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Quaggas are an extinct subspecies of plains zebra that lived in South Africa until the 19th century.

It was long thought to be a completely distinct species, but genetic studies have shown it to be the southernmost subspecies of plains zebra. They are considered particularly close to Burchell's zebra.

The name, Quagga, was named for a sound that they make, it sounded like "kwa-ha-ha". They are believed to have been around 257 cm (8 ft 5 in) long and 125–135 cm (4 ft 1 in - 4 ft 5 in) tall at the shoulder. They were distinguished from other zebras by their limited pattern of primarily brown and white stripes, mainly on the front part of their body. Their rear was brown and without stripes, and therefore more horse-like. This distribution of stripes varied considerably between individuals.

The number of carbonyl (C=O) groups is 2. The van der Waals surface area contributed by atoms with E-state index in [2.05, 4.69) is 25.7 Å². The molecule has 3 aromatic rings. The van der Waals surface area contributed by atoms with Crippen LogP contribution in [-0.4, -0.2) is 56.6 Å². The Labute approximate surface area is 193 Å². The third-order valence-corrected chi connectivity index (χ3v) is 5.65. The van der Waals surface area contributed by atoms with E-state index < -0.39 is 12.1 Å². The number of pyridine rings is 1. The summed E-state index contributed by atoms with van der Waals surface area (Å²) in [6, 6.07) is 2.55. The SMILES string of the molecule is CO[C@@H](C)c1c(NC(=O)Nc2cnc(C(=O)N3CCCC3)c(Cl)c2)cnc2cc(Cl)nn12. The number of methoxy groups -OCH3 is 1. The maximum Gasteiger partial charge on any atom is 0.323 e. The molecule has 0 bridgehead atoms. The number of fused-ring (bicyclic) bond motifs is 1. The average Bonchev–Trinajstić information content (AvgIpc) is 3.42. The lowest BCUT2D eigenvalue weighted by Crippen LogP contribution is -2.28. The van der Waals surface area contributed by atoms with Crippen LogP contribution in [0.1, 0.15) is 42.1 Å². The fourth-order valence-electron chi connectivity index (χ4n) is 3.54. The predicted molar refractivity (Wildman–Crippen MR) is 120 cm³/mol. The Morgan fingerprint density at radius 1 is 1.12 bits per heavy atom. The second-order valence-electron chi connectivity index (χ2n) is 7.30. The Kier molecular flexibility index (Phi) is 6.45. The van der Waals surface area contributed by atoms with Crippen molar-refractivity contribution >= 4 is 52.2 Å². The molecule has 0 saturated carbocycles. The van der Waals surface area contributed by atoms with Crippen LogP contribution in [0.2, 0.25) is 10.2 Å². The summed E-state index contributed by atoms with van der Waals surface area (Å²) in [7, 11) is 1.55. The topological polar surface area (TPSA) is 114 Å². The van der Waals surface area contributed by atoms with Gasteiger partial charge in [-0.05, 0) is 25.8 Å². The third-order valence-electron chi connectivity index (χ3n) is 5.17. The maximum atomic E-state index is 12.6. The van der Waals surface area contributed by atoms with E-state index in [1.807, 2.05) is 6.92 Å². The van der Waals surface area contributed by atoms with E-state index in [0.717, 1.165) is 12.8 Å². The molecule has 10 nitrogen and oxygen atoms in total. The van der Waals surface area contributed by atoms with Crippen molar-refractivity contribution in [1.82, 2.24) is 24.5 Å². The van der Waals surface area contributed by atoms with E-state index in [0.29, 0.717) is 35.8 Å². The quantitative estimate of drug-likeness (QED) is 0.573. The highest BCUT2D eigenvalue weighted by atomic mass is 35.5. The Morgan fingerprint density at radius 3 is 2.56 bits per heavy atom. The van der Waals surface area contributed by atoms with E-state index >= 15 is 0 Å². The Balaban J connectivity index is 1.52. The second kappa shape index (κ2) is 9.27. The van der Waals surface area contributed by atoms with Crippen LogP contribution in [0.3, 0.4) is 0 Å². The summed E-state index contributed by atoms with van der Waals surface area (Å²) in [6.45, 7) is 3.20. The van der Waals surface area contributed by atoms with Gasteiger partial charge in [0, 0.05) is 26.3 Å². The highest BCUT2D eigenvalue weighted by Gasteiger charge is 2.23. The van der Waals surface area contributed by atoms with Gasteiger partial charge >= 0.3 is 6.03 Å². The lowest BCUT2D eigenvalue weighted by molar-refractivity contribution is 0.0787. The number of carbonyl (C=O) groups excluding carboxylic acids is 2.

Little is known about the quagga's behaviour, but they may have gathered into herds of 30 - 50 individuals. Quaggas were said to be wild and lively, yet were also considered more docile than Burchell's zebra.

They were once found in great numbers in the Karoo of Cape Province and the southern part of the Orange Free State in South Africa. After the Dutch settlement of South Africa began, Quagga were heavily hunted as they competed with domesticated animals for forage.

While some individuals were taken to zoos in Europe, breeding programs were unsuccessful. The last wild population lived in the Orange Free State, and the quagga was extinct in the wild by 1878. The last captive specimen died in Amsterdam on 12 August 1883.

Only one quagga was ever photographed alive and only 23 skins are preserved today. In 1984, the quagga was the first extinct animal to have its DNA analyzed, and the Quagga Project is trying to recreate the phenotype of hair coat pattern and related characteristics by selectively breeding Burchell's zebras. 

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